The Crown Estate deploys London's first air purifying CityTree

An outdoor "living wall" with an air purifying capability of 275 natural tress that can reduce harmful pollutants by up to 30% had been launched by The Crown Estate near Piccadilly Circus.

Built-in watering and Internet of Things (IoT) monitoring mean it is largely self-sustainable

Built-in watering and Internet of Things (IoT) monitoring mean it is largely self-sustainable

The CityTree is a new technology that cleans the air, while occupying just 1% of the space that would be needed using real trees. The Crown Estate and Westminster City Council are trialling the moss-covered technology on Glasshouse Street to see what impact it has on local air pollution levels.

With large areas of London commonly breaching annual legal limits for air pollution within the first few weeks of January, the CityTree, designed by cleantech company Evergen Systems, could embed air purifying technology as part of a smart cities transition.

The Crown Estate’s director for Central London James Cooksey said: “As one of central London’s major landowners, we want to play our role in improving London’s air quality to ensure our city remains a brilliant place for everyone who lives, works and visits here. There is no simple solution, so alongside our work to reduce carbon emissions from our buildings and reduce the number of vehicles on our roads, we want to test and learn from new technology.

“That’s why we’re delighted to be launching the first CityTree in London with the support of Westminster City Council and Evergen. Its arrival in London is testament to the power of partnership, and it is partnerships like this which will play a vital role in tackling pollution in our city in the future.”

The CityTree – which has been featured on edie’s green innovation round-up – utilises a combination of mosses to absorb particulates, while plants provide shade to enable the moss to grow in an urban environment.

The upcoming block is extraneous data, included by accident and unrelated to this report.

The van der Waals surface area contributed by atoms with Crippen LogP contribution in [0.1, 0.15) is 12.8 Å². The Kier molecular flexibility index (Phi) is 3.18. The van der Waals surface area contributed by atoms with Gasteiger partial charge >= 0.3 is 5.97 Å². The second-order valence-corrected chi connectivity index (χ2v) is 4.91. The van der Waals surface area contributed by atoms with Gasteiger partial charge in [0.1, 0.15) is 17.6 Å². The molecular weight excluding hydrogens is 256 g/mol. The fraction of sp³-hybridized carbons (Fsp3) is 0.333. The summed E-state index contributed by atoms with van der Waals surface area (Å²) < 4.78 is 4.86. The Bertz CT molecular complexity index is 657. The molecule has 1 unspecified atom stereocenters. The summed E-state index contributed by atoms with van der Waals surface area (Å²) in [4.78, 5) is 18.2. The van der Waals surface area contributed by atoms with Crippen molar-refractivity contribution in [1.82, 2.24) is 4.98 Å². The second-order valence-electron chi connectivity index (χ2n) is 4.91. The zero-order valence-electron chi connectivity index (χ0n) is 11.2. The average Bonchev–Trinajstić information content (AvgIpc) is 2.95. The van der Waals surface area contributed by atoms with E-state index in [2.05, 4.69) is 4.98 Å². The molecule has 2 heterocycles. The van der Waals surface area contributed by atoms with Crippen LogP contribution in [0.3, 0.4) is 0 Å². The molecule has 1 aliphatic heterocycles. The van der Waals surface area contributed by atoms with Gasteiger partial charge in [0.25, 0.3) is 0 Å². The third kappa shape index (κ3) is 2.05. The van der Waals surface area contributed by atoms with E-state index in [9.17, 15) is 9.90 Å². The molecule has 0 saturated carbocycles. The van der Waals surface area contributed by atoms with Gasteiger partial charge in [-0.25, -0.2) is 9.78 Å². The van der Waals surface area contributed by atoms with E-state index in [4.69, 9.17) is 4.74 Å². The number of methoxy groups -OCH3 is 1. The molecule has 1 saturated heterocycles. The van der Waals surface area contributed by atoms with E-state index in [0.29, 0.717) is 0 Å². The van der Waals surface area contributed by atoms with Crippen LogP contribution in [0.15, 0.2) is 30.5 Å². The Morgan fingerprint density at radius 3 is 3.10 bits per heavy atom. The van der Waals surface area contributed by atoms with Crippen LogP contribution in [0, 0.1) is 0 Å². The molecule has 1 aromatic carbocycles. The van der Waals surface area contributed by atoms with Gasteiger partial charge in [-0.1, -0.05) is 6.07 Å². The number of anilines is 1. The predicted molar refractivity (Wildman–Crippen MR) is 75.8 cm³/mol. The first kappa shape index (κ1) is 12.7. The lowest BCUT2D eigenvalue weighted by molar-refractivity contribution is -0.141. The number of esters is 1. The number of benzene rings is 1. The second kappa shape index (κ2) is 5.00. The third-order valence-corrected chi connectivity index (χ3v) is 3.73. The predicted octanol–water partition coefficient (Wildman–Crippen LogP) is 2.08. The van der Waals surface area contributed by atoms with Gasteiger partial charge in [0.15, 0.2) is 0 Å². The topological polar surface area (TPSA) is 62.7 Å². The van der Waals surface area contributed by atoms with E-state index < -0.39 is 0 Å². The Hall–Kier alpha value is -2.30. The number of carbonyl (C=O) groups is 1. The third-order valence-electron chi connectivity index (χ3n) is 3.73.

Particulate matter in the immediate surroundings could be reduced by up to 30%, Evergen claims, while built-in watering and Internet of Things (IoT) monitoring mean it is largely self-sustainable. European cities such as Berlin, Paris, Amsterdam and Oslo all have CityTrees in place.

The London unveiling isn’t a UK first, however. Northumbrian Water Group (NWG) has been working on a similar CityTree project, again supplied by Evergen, since 2017. The company reached an agreement with Newcastle City Council to place the tree at the Haymarket. Newcastle’s CityTree was unveiled on Wednesday (14 March).

Northumbrian Water's Group Director of Information Services Nigel Watson said: "The Newcastle Moss Tree is a fantastic opportunity to explore a truly innovative way of tackling pollution and sharing the findings with people who can take the concept and expand upon the value it brings to the environment."

Clean Air Act

The CityTree was unveiled just one day after four parliamentary groups accused the Government of viewing air quality as a "box-ticking exercise" and called for a new Clean Air Act to be introduced.

Westminster City Council’s cabinet member for the environment, sport and community David Harvey added: “It will be fascinating to see what impact The CityTree has on pollution in the local area. This is just one example of the new technology we want to test across Westminster.

“Air quality is the number one concern for our residents and with over a million people moving into and travelling to our neighbourhoods each day it is crucial that we make more strides to clean up our air and tackle poor air quality for residents and visitors alike.”

Matt Mace


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air quality | cleantech | Green innovation | internet of things | technology

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Technology & innovation
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